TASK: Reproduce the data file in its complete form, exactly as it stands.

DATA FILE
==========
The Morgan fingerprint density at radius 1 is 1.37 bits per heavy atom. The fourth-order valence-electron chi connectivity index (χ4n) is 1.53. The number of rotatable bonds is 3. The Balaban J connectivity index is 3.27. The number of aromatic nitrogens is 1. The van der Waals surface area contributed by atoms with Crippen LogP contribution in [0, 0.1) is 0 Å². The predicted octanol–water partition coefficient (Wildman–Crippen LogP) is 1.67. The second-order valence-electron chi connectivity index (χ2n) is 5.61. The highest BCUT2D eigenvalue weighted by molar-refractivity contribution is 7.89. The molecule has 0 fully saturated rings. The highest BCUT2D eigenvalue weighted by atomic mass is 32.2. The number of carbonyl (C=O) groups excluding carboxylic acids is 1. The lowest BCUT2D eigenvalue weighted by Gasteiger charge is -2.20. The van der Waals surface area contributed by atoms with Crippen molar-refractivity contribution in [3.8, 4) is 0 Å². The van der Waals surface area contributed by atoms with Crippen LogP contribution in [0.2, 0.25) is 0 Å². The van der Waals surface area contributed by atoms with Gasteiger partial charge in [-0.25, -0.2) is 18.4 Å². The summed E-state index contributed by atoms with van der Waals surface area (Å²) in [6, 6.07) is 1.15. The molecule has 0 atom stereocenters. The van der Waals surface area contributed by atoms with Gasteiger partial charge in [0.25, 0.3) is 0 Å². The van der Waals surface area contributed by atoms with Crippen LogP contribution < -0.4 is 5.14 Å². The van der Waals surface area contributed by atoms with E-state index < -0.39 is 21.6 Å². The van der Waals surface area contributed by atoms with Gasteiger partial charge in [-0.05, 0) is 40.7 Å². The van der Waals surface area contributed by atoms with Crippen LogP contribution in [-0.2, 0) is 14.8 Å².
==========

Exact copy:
The Morgan fingerprint density at radius 1 is 1.37 bits per heavy atom. The fourth-order valence-electron chi connectivity index (χ4n) is 1.53. The number of rotatable bonds is 3. The Balaban J connectivity index is 3.27. The number of aromatic nitrogens is 1. The van der Waals surface area contributed by atoms with Crippen LogP contribution in [0, 0.1) is 0 Å². The predicted octanol–water partition coefficient (Wildman–Crippen LogP) is 1.67. The second-order valence-electron chi connectivity index (χ2n) is 5.61. The highest BCUT2D eigenvalue weighted by molar-refractivity contribution is 7.89. The molecule has 0 fully saturated rings. The highest BCUT2D eigenvalue weighted by atomic mass is 32.2. The number of carbonyl (C=O) groups excluding carboxylic acids is 1. The lowest BCUT2D eigenvalue weighted by Gasteiger charge is -2.20. The van der Waals surface area contributed by atoms with Crippen molar-refractivity contribution in [3.8, 4) is 0 Å². The van der Waals surface area contributed by atoms with Crippen LogP contribution in [0.2, 0.25) is 0 Å². The van der Waals surface area contributed by atoms with Gasteiger partial charge in [-0.25, -0.2) is 18.4 Å². The summed E-state index contributed by atoms with van der Waals surface area (Å²) in [6, 6.07) is 1.15. The molecule has 0 atom stereocenters. The van der Waals surface area contributed by atoms with Gasteiger partial charge in [0.25, 0.3) is 0 Å². The van der Waals surface area contributed by atoms with Crippen LogP contribution < -0.4 is 5.14 Å². The van der Waals surface area contributed by atoms with E-state index < -0.39 is 21.6 Å². The van der Waals surface area contributed by atoms with Gasteiger partial charge in [-0.05, 0) is 40.7 Å². The van der Waals surface area contributed by atoms with Crippen LogP contribution in [-0.2, 0) is 14.8 Å².